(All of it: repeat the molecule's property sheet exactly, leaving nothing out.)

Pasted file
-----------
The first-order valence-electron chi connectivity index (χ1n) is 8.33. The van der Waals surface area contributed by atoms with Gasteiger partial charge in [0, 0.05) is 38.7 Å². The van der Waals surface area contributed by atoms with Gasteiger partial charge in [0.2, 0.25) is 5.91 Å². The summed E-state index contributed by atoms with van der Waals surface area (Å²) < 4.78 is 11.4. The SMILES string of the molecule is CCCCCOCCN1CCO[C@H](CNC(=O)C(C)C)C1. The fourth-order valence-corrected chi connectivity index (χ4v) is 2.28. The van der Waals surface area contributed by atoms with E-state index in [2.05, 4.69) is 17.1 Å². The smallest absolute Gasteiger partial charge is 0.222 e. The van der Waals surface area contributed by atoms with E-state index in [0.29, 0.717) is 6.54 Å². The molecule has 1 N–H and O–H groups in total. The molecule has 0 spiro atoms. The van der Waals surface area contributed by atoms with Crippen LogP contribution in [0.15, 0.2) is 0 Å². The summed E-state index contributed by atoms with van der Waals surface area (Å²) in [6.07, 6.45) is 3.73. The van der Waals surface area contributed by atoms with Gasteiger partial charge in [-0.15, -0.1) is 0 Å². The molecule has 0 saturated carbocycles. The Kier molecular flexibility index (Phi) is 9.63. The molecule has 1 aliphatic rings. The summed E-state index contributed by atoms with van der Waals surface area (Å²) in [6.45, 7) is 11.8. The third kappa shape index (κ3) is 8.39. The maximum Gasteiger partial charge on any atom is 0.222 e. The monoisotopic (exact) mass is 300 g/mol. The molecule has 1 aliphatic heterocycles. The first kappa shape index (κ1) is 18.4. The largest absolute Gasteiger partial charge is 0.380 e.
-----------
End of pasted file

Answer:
The first-order valence-electron chi connectivity index (χ1n) is 8.33. The van der Waals surface area contributed by atoms with Gasteiger partial charge in [0, 0.05) is 38.7 Å². The van der Waals surface area contributed by atoms with Gasteiger partial charge in [0.2, 0.25) is 5.91 Å². The summed E-state index contributed by atoms with van der Waals surface area (Å²) < 4.78 is 11.4. The SMILES string of the molecule is CCCCCOCCN1CCO[C@H](CNC(=O)C(C)C)C1. The fourth-order valence-corrected chi connectivity index (χ4v) is 2.28. The van der Waals surface area contributed by atoms with E-state index in [2.05, 4.69) is 17.1 Å². The smallest absolute Gasteiger partial charge is 0.222 e. The van der Waals surface area contributed by atoms with E-state index in [0.29, 0.717) is 6.54 Å². The molecule has 1 N–H and O–H groups in total. The molecule has 0 spiro atoms. The van der Waals surface area contributed by atoms with Crippen LogP contribution in [0.15, 0.2) is 0 Å². The summed E-state index contributed by atoms with van der Waals surface area (Å²) in [6.07, 6.45) is 3.73. The van der Waals surface area contributed by atoms with Gasteiger partial charge in [-0.15, -0.1) is 0 Å². The molecule has 0 saturated carbocycles. The Kier molecular flexibility index (Phi) is 9.63. The molecule has 1 aliphatic rings. The summed E-state index contributed by atoms with van der Waals surface area (Å²) in [6.45, 7) is 11.8. The third kappa shape index (κ3) is 8.39. The maximum Gasteiger partial charge on any atom is 0.222 e. The monoisotopic (exact) mass is 300 g/mol. The molecule has 1 aliphatic heterocycles. The first kappa shape index (κ1) is 18.4. The largest absolute Gasteiger partial charge is 0.380 e.